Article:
Coastal and offshore areas where Peninsula Granite rocks are exposed

  • Sea Point to Chapman's Peak
  • Simon's Town harbour to Partridge Point
  • Roman Rock and adjacent reefs
  • Cape Point
  • Bellows Rock (off Cape Point)
  • Seal Island (False Bay)
  • Whittle Rock (offshore reef in False Bay)[3]

Table Mountain Group deposition

Deposition of the Cape Supergroup on the flat eroded surface of granite-intruded Malmesbury rocks. Alternating deposition of sandstone and shale reflects changes in relative sea level along an overall subsiding, passive continental margin. (after Compton 2004)

Table Mountain Group sandstones were deposited on the eroded surface of granite and Malmesbury series basement, in the stream channels and tidal flats of a coastal plain and delta environment that extended across the region about 450 million years ago. The sand, silt and mud deposits were lithified by pressure and then folded during the Cape Orogeny to form the Cape Fold Belt, which extends along the western and southern coasts.[2]

The basal Graafwater Formation (300-450m thick) consists of interlayered pale brown sandstone, laminated pink siltstone and dark maroon coloured shale. Closer examination shows deposition cycles from current-bedded channel sandstones to increasing proportions of fine-grained maroon shales at the top, deposited in flood plains and lagoons.[3]

The Peninsula Formation (800-1500m thick) consisting of hard, light grey medium to coarse grained pebbly quartz sandstone, dominates the steep mountain cliffs. Current bedding and pebble layers suggest that it was originally deposited as migrating sand bars in broad river channels.[3]

The Pakhuis Formation tillite (a lithified glacial outwash gravel) occurs on the highest points of Table Mountain, such as Maclear’s Beacon and parts of the Hottentots Holland range. It contains clusters of angular boulders and pebbles and was deposited at a time when the Gondwana continent, of which Africa was a part, was situated close to the south pole.[3]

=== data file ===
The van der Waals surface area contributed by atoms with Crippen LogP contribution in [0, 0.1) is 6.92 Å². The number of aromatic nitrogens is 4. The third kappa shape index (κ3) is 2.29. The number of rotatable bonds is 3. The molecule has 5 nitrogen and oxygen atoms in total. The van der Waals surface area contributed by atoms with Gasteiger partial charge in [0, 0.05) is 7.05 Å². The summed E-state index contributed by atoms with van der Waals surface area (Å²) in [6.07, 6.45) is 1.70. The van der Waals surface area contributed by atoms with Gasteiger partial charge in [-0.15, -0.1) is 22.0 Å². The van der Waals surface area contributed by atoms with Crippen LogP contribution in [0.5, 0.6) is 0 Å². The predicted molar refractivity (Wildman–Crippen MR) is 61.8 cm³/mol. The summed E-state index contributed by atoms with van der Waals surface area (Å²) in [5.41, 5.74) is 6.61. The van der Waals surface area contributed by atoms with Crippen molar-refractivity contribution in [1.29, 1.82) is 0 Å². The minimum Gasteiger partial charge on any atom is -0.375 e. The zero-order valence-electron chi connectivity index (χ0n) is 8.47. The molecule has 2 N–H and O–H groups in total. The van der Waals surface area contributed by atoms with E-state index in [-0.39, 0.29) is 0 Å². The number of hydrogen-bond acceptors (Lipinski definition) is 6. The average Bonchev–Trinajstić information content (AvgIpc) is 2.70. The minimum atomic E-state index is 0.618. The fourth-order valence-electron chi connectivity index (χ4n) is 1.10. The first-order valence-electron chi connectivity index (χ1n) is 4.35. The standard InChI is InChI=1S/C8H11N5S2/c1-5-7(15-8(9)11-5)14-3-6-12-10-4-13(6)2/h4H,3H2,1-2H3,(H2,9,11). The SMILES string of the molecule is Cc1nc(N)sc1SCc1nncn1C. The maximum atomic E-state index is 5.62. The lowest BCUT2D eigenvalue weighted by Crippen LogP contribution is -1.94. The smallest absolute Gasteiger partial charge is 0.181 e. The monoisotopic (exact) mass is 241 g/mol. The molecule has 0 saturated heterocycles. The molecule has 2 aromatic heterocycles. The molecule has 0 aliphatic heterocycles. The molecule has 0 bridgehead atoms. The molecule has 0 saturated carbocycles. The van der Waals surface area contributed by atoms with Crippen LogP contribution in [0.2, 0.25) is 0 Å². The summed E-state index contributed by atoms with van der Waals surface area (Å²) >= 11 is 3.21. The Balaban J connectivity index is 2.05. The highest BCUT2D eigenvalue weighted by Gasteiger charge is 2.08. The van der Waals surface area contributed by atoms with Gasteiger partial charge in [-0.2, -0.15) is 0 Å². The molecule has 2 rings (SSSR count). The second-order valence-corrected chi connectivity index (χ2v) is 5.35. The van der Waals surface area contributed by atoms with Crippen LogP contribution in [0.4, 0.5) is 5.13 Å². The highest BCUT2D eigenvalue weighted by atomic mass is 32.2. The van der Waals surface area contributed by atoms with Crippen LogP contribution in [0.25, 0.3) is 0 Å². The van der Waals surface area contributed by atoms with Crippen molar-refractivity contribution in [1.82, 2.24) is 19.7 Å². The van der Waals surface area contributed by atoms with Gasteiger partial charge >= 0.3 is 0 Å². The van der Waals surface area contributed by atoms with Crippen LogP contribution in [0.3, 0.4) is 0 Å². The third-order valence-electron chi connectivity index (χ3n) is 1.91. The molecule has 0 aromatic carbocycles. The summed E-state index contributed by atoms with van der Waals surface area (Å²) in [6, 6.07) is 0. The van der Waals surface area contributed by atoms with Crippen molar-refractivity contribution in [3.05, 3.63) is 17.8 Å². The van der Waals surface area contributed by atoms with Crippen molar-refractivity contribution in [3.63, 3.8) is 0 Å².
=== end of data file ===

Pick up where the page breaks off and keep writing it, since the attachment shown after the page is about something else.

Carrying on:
Graafwater, Peninsula and Pakhuis formations are from the Ordovician period.

Cedarberg, Goudini and Skurweberg Formations from the Silurian period, and Rietvlei Formation from the Devonian period complete the Table Mountain group, and are found in the Hottentots Holland mountains to the East of False Bay. These strata are all well above the present sea level.[3]

The Cedarberg Formation includes dark grey siltstone and silty sandstones, and is darker than the overlying Goudini Formation which is light brown to light grey quartzitic sandstone, with interbedded reddish brown siltstone and shale. The Goudini formation is more feldspathic and finer grained than the Skurweberg Formation, which is characterised by fairly thick bedded medium to coarse grained, light grey, slightly feldspathic quartzose sandstone.[3]

The Rietvlei Formation consists of alternating horizons of light grey quartzose and feldspathic sandstone, siltstone and shale.[3]

Cape orogeny